AUSTRALIA'S Daniel Ricciardo has scored his first win of the year – and his fifth in Formula One – after a madhouse, headshaking Azerbaijan Grand Prix in which the two leading world title protagonists clashed spectacularly.
Ricciardo started 10th after a crash in qualifying, slipped back to 17th after an early pit stop to clear debris from the brake ducting of his Red Bull, and claimed the top of the podium after a stunning climb back remembered best for his superbly judged restart after the race had been red-flagged for 15 minutes.
“I have never really had a boring win and today was certainly not that,” said a giggling Ricciardo after his unexpected triumph in which championship contenders Hamilton and Vettel sparred on the track to finish well down the order.
“After all the chaos and the red flag I felt that a podium was in reach but then once Lewis had to pit and Seb had the penalty I knew the win was possible. I kind of said yesterday that after my qualifying mistake and starting in 10th place, today was going to be a race of no mistakes, capitalising on moments and opportunities and I felt like we did everything we could this afternoon.
“The last re-start was the most important and I think it was Stroll, Hulkenberg, Massa and me, all nearly four wide but I managed to get third and I think that was, in a way, the winning move.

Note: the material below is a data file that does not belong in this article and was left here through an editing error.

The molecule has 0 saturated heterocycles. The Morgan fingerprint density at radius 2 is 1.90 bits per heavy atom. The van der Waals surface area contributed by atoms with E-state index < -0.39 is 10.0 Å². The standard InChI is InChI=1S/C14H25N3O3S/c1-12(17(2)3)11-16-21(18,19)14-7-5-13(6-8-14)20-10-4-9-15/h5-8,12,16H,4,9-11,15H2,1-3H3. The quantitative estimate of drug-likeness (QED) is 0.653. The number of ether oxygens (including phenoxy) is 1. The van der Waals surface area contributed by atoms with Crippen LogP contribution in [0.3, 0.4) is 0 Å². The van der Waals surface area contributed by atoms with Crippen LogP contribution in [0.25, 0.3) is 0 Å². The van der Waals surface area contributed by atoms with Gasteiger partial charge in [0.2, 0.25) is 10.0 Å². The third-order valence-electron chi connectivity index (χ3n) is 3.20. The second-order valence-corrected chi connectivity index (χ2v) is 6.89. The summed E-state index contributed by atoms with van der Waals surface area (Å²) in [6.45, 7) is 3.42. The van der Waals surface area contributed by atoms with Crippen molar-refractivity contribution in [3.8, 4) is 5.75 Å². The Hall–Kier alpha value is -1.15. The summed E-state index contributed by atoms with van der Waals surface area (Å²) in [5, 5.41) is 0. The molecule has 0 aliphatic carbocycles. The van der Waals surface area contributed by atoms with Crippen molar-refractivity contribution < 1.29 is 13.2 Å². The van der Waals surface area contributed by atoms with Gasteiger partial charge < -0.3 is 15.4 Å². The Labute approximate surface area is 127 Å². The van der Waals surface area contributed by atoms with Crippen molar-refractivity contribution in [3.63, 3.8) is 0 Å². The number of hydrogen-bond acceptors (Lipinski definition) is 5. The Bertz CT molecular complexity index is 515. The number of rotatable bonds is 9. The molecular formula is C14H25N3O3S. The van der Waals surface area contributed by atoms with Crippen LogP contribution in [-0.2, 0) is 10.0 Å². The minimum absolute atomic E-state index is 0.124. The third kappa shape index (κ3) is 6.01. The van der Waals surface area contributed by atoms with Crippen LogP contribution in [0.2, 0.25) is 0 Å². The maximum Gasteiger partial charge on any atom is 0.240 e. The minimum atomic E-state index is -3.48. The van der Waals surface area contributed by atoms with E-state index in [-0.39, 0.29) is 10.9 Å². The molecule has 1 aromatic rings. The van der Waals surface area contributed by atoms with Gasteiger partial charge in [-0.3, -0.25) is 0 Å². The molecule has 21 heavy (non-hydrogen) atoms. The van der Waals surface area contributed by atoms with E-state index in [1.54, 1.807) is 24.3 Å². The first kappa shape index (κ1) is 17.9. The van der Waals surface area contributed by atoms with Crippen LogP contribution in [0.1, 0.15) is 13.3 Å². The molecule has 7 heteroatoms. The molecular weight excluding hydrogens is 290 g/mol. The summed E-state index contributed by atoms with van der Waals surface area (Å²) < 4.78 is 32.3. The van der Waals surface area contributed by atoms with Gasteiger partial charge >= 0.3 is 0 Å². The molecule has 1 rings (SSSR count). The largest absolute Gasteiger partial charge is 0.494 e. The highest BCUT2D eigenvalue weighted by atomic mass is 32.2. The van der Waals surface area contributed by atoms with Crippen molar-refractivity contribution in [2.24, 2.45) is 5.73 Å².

“What a day, it’s crazy and it’s slowly sinking in.”
There was also a whole lot more.
Second was stolen right on the finish line by Mercedes’ Valtteri Bottas, who at one point in the race was a lap down.
“Today was a crazy race, especially for me,” Bottas said. “I had a puncture on the first lap after the contact with Kimi on lap one. I was a lap down, then had to overtake the field under the safety car. The second safety car after that really helped me out and, step by step, I moved forward from there.”
Finishing third in his eighth grand prix was Williams’ sometimes maligned rookie, Lance Stroll, the 18-year-old Canadian uncorking an impressive mistake-free weekend on a circuit not without its pitfalls and challenges.
“I’m just lost for words right now,” said the elated teenager. “It was such a hectic race and so much happened, but the team kept me cool on the radio, the pace was good, we took it to the end and stayed out of trouble.
"I can’t quite believe what’s just happened. We just lost out to Valtteri at the end there in one of the closest finishes of all time going side-by-side across the finish line. Coming into this weekend I never thought I would be standing on the podium.”
Who could have predicted that top three? Certainly not Ricciardo.
Last year, Azerbaijan’s capital city Baku became the sixth different venue to hold the moveable feast that is the European Grand Prix since it first materialised in 1983. Twelve months on, the Baku race became the inaugural Azerbaijan Grand Prix. Confused? You’re excused.
But the real, confusion came on Sunday at 5pm during a thrilling, bizarre contest that lurched and crashed through many plot changes. There was also some strange behaviour by championship leader, Ferrari’s Sebastian Vettel, who was obliged to take a penalty after some unseemly frolics with Lewis Hamilton at a safety car restart.
As the safety car was about to pull off, Vettel rear-ended his Mercedes enemy when either Hamilton lifted off the throttle, or the German was too enthusiastic in accelerating off a turn…